The program features several new musical arrangements commissioned by Manotick Brass thanks to a generous grant from the Kiwanis Club of Manotick.  These include two pieces by Vancouver composer Robert Buckley, “Cathedral Grove” which describes our heritage old growth forests on Vancouver Island and “Yukon Quest” which captures the excitement of a long-distance dog sled race. 

The program also features “Alberta Cowboy Songs” by Edmonton musician Trent Worthington and several arrangements by Ottawa musician E. F. Lloyd Hiscock.  These include “La Metisse” attributed to Louis Riel and “Sunset on the St. Lawrence” attributed to Frederick Harris founder of the Frederick Harris Music Publishing Company. 

“A Canadian Odyssey” will be presented on Saturday, June 24th, 2017 commencing at 7:00pm at Knox Presbyterian Church in Dickinson Square.  Tickets are $15 and are available at Knox Presbyterian Church, Manotick Office Pro or by calling 613-822-8749.

*****

If you have any comments, questions or concerns, please feel free to email me at Scott.Moffatt@ottawa.ca or contact me by phone at 613-580-2491. For information on Rideau-Goulbourn issues, please visit RideauGoulbourn.ca.

Household hazardous waste depots help the environment - you can too!

What is household hazardous waste? It’s simple! If it’s corrosive, flammable, or poisonous it’s hazardous waste. Some examples of every day household products we use include oven and window cleaners, fluorescent bulbs, and pool chemicals. It is important that these products never be poured down the drain or put out with your regular garbage, as they will contaminate water and landfills.

As a resident of the City of Ottawa, you can dispose of these products safely at the Household Hazardous Waste Depots offered one day of the month at various City of Ottawa locations. The 2013 dates and locations are listed below. For a complete listing of acceptable household hazardous waste, please visit www.ottawa.ca.

The City of Ottawa also provides five main tips to reduce household hazardous waste:

1. Use a non-hazardous alternative:

Environmentally friendly and safer alternatives are available for household cleaning, home improvement and garden care.

2. Be a wise consumer:

If you must purchase a hazardous product, but only the amount you can use up. Avoid larger quantity, bulk purchases if you don’t need a lot.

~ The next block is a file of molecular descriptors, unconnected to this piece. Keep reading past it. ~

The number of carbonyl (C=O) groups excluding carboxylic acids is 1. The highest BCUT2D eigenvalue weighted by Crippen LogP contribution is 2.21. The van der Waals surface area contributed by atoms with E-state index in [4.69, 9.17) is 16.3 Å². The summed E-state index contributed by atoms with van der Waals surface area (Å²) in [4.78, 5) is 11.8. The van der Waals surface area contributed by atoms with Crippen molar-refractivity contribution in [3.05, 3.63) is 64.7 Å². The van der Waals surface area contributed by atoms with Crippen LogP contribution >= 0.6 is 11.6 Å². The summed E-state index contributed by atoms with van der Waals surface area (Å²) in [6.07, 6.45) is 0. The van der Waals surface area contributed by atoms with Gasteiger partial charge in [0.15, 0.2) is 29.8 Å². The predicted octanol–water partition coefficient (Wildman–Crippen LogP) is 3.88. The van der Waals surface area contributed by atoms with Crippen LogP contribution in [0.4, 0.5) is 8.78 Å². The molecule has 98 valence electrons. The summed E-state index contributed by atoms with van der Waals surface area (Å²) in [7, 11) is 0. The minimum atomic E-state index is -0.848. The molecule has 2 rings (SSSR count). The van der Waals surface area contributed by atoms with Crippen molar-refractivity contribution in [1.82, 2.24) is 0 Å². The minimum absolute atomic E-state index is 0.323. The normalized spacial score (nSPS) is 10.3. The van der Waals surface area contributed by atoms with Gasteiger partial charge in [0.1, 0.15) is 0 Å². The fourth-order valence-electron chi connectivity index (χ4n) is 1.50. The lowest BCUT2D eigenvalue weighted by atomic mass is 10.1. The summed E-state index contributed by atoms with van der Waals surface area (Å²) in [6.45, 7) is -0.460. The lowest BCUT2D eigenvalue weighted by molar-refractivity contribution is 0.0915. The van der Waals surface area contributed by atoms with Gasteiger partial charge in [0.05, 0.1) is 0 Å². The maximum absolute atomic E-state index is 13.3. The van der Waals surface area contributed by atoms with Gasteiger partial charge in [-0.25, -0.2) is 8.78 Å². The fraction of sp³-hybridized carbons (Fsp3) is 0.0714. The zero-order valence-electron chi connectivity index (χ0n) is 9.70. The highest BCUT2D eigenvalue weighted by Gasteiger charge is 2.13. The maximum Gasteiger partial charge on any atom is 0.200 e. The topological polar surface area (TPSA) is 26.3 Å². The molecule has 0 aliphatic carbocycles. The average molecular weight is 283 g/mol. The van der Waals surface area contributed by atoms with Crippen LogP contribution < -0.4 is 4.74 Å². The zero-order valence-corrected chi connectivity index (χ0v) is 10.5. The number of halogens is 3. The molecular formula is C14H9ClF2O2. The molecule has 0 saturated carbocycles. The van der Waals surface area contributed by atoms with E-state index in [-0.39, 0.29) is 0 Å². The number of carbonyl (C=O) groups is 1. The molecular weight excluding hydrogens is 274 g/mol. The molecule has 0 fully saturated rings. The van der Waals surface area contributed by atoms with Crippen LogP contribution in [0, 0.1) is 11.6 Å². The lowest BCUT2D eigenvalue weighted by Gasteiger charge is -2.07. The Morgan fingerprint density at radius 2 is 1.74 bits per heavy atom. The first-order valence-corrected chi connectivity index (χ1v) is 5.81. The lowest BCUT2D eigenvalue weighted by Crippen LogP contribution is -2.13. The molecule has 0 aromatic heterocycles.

3. Read labels:

Ensure that the product you purchase does what you want it to do before you purchase it. Once purchased, follow the instructions on the label for safe use, ventilation and storage. 

4. Give leftover hazardous products to someone who can use them:

Relatives, friends, neighbors, community groups and charitable organizations may be able to use of your leftovers.

5. Avoid aerosols whenever possible:

Much of the aerosol product ends up in the air. Purchase safer alternatives.

In 2012, Statistics Canada conducted a survey of the dispose of household hazardous waste, by province. One of the most common hazardous household products focused on was leftover paint or solvents. Statistics Canada reported Ontario as one of the provinces where over 50% residents took or sent the leftover paint or solvents to a depot or drop-off centre, precisely 63%. Only 4% of residents had put them in the garbage, 5% had returned them to a supplier or retailer, and 34% still had them sitting somewhere in the house or garage. It is great to see majority of Ontarian’s properly disposing of leftover paint and solvent however; to the 34% of residents who still have paint sitting around at home, it is important to know about the expiration of paint.

Professional painters claim that depending on how it is stored, paint can on average last up to two years after being opened. Paint cannot be stored in extreme temperatures such as extremely hot, or frigid cold weather. It is best to keep paint located in a climate where a medium temperature is reached and does not fluctuate. With that being said, it is important to remember that yes, paint does expire after an average of two years if stored properly. For more statistics on household hazardous waste by province in Canada, please visit www.statcan.gc.ca.

Household Hazardous Waste Depot 2013 Dates and Locations

Sunday, June 9, 2013

BFI Canada, 3354 Navan Road

Sunday, June 23, 2013

Waste Management, 254 Westbrook Road

Residential electronic waste is also accepted at this site.

Sunday, August 11, 2013

900 Champlain (OC Transpo Park & Ride)

Residential electronic waste is also accepted at this site.

Saturday, August 24, 2013

3355 Fallowfield Road (OC Transpo Park & Ride)

Residential Electronic Waste is also accepted at this site.

Sunday, September 22, 2013

100 Constellation (Parking Lot)

Residential electronic waste is also accepted at this site.

Saturday, November 9, 2013

Drain All Ltd.

2705 Stevenage Drive, between Hawthorne Road and Russell Road, south of Walkley Road.

Spring cleaning and household hazardous waste

Spring cleaning season is upon us. The City of Ottawa would like to encourage you to dispose of your waste in safest and most environmentally friendly way. There are a number of options available for the disposal of household hazardous waste.
Read More